Roof Slope Chart And How to Use it – Roof pitch chart

We will teach you how to use a rroof pitch chart

“>oof pitch chart. For many home owners, the roof is a hugely important feature of the home and is the key section of the home which is seen from the exterior. Given that roofs are normally spotted from a distance, long before any windows and doors, they will be a large determining factor as to what someone will think of when they look at your property.


Whether you are trying to sell the property or just make it look the best that it can, getting the roof right is absolutely vital.

One of the most important aspects of trying to get the roof right, though, is the pitch.

Understanding a roof’s pitching can be quite tough if you are just getting started, and working with a roofer can leave you a little bit unsure about what is being suggested with regard to the job – there’s so much to learn that it can become a bit baffling.

The roof pitching is essentially how steep the roof is going to be – they are either going to be “flat” or “pitched.”

In this instance, we want to take a look at how this can be changed and improved with the help of a roof pitch chart.

These charts come in many various names and forms, and we will look at how you can use a roof pitch conversion chart to learn about the most effective balance for your home with regard to getting the roof design right.


In essence, a roof pitch chart is provided as a rough guide – usually by a roofing company – to help you see what the average roof pitches tend to be. Usually, they come in the form of a roof pitch diagram chart, but other times it will be presented to you in a conversion format.

There are many tools out there that allow you to complete your own calculations, too, but the most effective way of managing this situation is to use a roof pitch conversion chart.

Without an intricate knowledge of the measurements that you are using, a roof pitch conversion tool can be a little bit too complicated to give you the accuracy needed.


Roof pitch conversion charts are very useful for one thing – they give you all the information that you need to provide to the professionals.

If you can give them the exact chart and measurement that you like the look of, they can work to those specifications. The charts are there to provide people with an idea of what the actual slope will look like on the roof, and for many people the steeper looks tend to be the most favored.

This is because steeper looks tend to fit more with the “Golden Ratio” which all architects work by. A ratio of 1:1:62 is known as the “Golden Ratio” and therefore the vast majority of roof pitch in degrees charts you see will be working to this ratio, at the very least.

Therefore, you can feel quite comfortable in working with someone who can provide you with a roof pitch conversion chart, given that they will be adhering to the professional standards thanks to the implementation of the “Golden Ratio” in nearly all roofing projects today.

Roof Pitch Angle Roof Pitch Multiplier
1/12 4.76° 1.0035
2/12 9.46° 1.0138
3/12 14.04° 1.0308
4/12 18.43° 1.0541
5/12 22.62° 1.0833
6/12 26.57° 1.1180
7/12 30.26° 1.1577
8/12 33.69° 1.2019
9/12 36.37° 1.2500
10/12 39.81° 1.3017
11/12 42.51° 1.3566
12/12 45.00° 1.4142



The first thing that you need to understand before picking any selections from a roof pitch multiplier chart is to ensure that it’s affordable. Typically, the steeper the roof is, the higher the price will be.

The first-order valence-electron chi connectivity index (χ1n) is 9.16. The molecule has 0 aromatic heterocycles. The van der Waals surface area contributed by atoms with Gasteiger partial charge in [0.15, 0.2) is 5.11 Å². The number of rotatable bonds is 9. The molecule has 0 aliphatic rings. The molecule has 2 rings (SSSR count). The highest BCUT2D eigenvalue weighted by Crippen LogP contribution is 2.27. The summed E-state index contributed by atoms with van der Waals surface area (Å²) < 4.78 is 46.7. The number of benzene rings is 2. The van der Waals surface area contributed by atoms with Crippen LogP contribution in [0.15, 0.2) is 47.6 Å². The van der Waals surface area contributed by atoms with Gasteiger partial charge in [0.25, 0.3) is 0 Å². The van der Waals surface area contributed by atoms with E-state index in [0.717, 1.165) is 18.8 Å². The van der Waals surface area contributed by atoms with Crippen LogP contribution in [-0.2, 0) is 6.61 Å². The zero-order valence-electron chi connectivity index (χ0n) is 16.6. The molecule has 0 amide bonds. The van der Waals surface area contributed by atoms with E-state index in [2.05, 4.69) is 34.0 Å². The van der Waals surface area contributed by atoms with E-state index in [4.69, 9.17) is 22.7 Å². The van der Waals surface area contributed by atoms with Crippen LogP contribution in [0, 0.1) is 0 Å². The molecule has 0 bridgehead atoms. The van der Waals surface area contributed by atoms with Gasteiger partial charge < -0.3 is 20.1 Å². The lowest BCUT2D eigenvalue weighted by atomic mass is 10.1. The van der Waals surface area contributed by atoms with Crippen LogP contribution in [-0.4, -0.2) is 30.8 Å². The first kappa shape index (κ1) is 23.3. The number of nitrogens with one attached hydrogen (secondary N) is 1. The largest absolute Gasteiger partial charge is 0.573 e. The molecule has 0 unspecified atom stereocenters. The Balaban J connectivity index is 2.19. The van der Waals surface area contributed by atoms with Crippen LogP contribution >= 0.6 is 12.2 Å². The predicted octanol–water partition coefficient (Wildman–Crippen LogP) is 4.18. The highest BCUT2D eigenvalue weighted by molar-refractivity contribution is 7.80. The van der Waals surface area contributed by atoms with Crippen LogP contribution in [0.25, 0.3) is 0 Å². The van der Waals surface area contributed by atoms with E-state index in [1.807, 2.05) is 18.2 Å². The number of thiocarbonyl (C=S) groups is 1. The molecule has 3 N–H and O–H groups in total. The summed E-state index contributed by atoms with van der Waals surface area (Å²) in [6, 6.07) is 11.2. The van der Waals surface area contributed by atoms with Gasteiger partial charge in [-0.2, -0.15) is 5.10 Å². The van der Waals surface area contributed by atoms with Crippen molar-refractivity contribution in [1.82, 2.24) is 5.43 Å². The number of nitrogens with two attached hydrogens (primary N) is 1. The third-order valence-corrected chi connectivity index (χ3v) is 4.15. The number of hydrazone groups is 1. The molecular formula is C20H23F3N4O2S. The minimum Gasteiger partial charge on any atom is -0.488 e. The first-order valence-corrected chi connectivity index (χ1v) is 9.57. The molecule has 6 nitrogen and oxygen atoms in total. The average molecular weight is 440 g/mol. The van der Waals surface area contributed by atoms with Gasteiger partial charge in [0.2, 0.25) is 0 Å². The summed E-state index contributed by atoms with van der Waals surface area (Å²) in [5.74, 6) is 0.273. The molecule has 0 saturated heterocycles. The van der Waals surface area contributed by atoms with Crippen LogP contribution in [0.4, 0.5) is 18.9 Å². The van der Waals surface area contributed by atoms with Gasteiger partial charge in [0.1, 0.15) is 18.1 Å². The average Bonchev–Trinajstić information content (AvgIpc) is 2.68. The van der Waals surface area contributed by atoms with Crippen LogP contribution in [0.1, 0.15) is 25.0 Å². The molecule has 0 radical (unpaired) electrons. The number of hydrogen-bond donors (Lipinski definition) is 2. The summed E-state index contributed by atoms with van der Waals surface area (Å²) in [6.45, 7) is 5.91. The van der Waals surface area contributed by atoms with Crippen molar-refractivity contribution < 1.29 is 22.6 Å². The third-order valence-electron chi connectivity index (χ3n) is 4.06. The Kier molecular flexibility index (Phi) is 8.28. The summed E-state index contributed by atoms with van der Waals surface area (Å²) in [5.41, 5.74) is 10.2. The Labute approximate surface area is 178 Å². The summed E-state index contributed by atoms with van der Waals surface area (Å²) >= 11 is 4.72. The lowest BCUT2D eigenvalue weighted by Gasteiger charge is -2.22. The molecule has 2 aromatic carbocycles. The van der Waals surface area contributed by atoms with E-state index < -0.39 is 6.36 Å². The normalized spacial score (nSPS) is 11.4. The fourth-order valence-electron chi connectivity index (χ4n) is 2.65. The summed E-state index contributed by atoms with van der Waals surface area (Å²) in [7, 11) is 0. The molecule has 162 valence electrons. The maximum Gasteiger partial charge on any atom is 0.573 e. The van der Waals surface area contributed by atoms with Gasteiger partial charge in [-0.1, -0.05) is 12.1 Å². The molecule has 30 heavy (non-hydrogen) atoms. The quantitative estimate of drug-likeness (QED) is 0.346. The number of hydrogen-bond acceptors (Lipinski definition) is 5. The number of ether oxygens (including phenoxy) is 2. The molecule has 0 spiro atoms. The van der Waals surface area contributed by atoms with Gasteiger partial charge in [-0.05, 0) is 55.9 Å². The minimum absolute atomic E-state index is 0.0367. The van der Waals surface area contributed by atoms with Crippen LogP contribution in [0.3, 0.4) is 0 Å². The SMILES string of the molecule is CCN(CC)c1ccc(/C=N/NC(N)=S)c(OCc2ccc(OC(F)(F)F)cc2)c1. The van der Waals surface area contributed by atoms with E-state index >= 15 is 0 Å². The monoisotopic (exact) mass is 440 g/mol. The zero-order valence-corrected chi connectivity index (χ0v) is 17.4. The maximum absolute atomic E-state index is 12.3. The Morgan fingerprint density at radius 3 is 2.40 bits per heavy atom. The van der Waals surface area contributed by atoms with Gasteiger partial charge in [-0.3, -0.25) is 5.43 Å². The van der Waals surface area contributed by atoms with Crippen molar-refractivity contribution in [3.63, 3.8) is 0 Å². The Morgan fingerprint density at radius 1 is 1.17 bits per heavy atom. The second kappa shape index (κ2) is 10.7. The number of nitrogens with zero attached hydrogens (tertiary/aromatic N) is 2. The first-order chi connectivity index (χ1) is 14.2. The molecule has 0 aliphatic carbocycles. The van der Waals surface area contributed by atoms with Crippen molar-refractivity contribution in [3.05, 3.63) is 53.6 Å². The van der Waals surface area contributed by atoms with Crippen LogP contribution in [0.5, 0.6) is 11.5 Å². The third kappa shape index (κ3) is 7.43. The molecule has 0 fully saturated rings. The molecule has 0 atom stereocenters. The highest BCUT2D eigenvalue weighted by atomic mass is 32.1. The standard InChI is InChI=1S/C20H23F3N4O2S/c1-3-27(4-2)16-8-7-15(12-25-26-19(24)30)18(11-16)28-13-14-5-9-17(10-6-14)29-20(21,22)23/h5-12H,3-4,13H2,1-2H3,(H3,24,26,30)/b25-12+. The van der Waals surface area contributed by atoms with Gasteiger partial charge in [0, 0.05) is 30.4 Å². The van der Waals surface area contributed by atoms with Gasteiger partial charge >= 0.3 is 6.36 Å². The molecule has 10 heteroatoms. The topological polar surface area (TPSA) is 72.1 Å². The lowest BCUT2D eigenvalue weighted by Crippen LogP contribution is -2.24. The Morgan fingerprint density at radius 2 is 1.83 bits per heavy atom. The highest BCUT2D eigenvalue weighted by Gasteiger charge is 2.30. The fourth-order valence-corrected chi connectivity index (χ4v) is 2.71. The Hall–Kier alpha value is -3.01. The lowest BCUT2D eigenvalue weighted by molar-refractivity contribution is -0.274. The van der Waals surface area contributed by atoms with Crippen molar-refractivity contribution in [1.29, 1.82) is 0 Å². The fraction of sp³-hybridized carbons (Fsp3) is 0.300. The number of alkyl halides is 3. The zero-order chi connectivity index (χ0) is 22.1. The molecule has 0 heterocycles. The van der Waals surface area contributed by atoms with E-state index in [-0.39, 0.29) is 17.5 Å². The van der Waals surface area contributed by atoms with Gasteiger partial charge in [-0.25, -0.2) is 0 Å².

Make sure that this is going to be affordable for you, as more materials and time are needed to construct steeper roofs. It also has to fit in with the nearby households, and picking a choice from any roof pitch to degrees chart can be difficult if you are surrounded by a very specific style of housing.

Not only will having a totally different roof from all the others look rather strange, but it will make it very easy for you to run into some form of planning problems along the way thanks to this.

Therefore, it’s important to understand the roof pitch chart process completely. The horizontal measurement – or roof run – and the vertical measurement – the roof rise – are the most important factors to get right when making the roof pitch calculations that you need to make.

It also helps to know the exact measurements of your roof before you start the process of calculating and converting, to ensure accuracy.


Finding the calculations needed to take things a step further with the roof conversion or development is going to take a lot of time, and you need to have access to the best charts and software possible.

Typically, local roofing companies will have access to this information directly on their websites – failing that, you can find helpful information from here regarding what typical roof pitches will be in degrees.

Likewise, you will find that conversion tools are hugely useful for the same reason; although you need to have the information and the measurements on-hand to put them in.

If you can get these details it can save you a lot of time estimating and trying to compare things on a screen. Using a roof slope conversion chart will be useful in terms of helping you take things a step forward; however, if you already know what kind of roof style you want, this can give you the access needed to the measurements that you want to work with.

Whatever you decide to go with, though, finding the best roof pitch chart is going to be very important. Working with a local roofer is going to be your best chance of finding this information, including arranging the work to be carried out.

Founder & Editor

Hi, I’m Jim. I was a roofing constructor for 20 years, before deciding to start and gather the best content about roofing. I love woodworking and construction and it was only natural for me to start this passion project of mine. Thank you for visitng.